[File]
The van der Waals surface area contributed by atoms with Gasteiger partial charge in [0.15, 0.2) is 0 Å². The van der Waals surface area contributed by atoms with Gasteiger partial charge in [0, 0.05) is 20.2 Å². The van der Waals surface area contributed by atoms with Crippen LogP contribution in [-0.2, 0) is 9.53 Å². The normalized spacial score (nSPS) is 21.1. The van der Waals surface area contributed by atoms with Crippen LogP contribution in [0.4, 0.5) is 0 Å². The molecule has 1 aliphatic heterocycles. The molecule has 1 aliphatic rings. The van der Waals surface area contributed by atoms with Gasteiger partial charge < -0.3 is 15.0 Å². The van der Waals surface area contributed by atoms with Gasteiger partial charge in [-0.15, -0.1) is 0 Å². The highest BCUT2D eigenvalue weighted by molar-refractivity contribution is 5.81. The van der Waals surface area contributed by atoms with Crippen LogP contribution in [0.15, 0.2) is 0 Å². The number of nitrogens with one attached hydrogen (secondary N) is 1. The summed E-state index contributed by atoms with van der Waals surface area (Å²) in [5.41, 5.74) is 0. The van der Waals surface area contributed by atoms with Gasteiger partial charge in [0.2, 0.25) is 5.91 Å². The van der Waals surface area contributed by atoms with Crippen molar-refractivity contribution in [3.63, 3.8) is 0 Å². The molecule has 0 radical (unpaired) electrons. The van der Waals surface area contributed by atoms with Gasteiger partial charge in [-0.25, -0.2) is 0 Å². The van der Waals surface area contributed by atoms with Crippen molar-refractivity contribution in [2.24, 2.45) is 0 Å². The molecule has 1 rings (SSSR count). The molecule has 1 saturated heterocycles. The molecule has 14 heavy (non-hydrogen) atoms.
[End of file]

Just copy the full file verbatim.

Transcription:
The van der Waals surface area contributed by atoms with Gasteiger partial charge in [0.15, 0.2) is 0 Å². The van der Waals surface area contributed by atoms with Gasteiger partial charge in [0, 0.05) is 20.2 Å². The van der Waals surface area contributed by atoms with Crippen LogP contribution in [-0.2, 0) is 9.53 Å². The normalized spacial score (nSPS) is 21.1. The van der Waals surface area contributed by atoms with Crippen LogP contribution in [0.4, 0.5) is 0 Å². The molecule has 1 aliphatic heterocycles. The molecule has 1 aliphatic rings. The van der Waals surface area contributed by atoms with Gasteiger partial charge < -0.3 is 15.0 Å². The van der Waals surface area contributed by atoms with Gasteiger partial charge in [-0.15, -0.1) is 0 Å². The highest BCUT2D eigenvalue weighted by molar-refractivity contribution is 5.81. The van der Waals surface area contributed by atoms with Crippen LogP contribution in [0.15, 0.2) is 0 Å². The number of nitrogens with one attached hydrogen (secondary N) is 1. The summed E-state index contributed by atoms with van der Waals surface area (Å²) in [5.41, 5.74) is 0. The van der Waals surface area contributed by atoms with Gasteiger partial charge in [0.2, 0.25) is 5.91 Å². The van der Waals surface area contributed by atoms with Crippen molar-refractivity contribution in [3.63, 3.8) is 0 Å². The molecule has 0 radical (unpaired) electrons. The van der Waals surface area contributed by atoms with Gasteiger partial charge in [-0.25, -0.2) is 0 Å². The van der Waals surface area contributed by atoms with Crippen molar-refractivity contribution in [2.24, 2.45) is 0 Å². The molecule has 1 rings (SSSR count). The molecule has 1 saturated heterocycles. The molecule has 14 heavy (non-hydrogen) atoms.